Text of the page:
What Is Your Provenance?
Google Tech Talks
June 21, 2007
Who you are matters, but maybe less than you think. Dunbar and his critics have pointed out only 150 people matter at most to anyone, at any point. Yet we focus on people all the time: Google makes use of this temporary focus in the pagerank algorithm. Social networking sites offer a domain specific set of links and metadata, which allow reliable discovery and tracking tools to be created, e.g. flickr pictures of snow.
Based on scientific communities, this talk will explore how people can act as navigational tools to allow interdisciplinary navigation, signposting the way from astro-physics to xeno-biology. We are comfortable with tags as navigational devices, but a tag means something to me, not to you. Knowing the person gives you the context to understand the meaning of the tag.
We have a word for it already "provenance", no antique dealer will buy something without knowing the provenance, should we care as much online? What makes good provenance and how can we make it subject specific?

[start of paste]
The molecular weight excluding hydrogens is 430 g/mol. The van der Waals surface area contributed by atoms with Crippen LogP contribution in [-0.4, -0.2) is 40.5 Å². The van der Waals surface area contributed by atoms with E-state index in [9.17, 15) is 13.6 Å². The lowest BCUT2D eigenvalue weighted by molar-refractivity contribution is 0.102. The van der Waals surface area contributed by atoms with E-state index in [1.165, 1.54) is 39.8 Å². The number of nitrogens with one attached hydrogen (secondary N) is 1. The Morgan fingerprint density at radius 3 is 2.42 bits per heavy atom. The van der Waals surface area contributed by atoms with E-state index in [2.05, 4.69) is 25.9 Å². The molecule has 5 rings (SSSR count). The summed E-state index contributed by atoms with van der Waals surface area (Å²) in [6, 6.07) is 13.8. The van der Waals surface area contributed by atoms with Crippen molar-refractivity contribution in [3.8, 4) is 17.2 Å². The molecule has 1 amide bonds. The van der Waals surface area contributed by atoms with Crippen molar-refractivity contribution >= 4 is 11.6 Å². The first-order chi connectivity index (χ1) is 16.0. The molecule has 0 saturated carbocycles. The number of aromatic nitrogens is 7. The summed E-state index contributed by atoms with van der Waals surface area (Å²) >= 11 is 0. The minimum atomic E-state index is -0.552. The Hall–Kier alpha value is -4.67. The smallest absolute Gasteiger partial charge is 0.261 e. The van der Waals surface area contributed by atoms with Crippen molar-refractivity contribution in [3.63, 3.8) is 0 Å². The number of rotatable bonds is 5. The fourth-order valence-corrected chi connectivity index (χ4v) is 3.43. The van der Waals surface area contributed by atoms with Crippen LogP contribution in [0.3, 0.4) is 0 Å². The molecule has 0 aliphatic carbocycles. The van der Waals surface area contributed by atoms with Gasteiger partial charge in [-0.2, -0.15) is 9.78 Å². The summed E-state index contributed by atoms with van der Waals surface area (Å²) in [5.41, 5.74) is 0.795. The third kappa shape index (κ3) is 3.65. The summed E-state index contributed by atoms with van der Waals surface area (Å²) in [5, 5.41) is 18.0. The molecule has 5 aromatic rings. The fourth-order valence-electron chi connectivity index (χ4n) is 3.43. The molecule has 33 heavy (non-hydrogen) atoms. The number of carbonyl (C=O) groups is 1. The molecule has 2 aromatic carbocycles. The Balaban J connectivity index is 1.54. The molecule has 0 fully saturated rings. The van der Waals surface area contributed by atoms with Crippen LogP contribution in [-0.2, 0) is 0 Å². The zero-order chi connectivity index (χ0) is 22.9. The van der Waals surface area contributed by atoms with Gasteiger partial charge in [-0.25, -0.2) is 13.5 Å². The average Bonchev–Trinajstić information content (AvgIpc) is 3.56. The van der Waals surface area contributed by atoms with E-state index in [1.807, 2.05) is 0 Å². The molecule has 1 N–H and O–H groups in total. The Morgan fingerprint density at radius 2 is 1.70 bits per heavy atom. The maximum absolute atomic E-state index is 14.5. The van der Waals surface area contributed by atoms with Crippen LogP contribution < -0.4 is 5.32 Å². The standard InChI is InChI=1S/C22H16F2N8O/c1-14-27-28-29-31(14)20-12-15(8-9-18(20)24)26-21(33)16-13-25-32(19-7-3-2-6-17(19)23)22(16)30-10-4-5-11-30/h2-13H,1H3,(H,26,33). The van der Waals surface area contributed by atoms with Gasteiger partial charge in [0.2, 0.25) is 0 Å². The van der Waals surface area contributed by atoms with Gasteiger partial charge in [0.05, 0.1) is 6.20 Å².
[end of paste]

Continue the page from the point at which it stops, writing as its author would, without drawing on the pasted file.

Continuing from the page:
Looking at technologies such as XFN, FOAF, federated identity and Web 2.0 friends tagging and social networking services this talk will explore how we assess, form and make these navigational jumps and how the coming age of ubiquity will force us to face the potential fragmentation of the internet into tag soup, served cold
Speaker: Gavin Bell
Gavin architects social software for the Nature Publishing Group. A key product is Nature Network which offers the benefits of social software to the scientific community . Gavin has worked in web product development and in the publishing industry for over a decade. He has also worked in academia; in advertising; for Dorling Kindersley and for the BBC. Large scale web applications covering identity management, on-demand media and social software have been the main focus of his work. Gavin lives in London and writes on nascent for Nature and on take one onion. His personal website is gavinbell.com.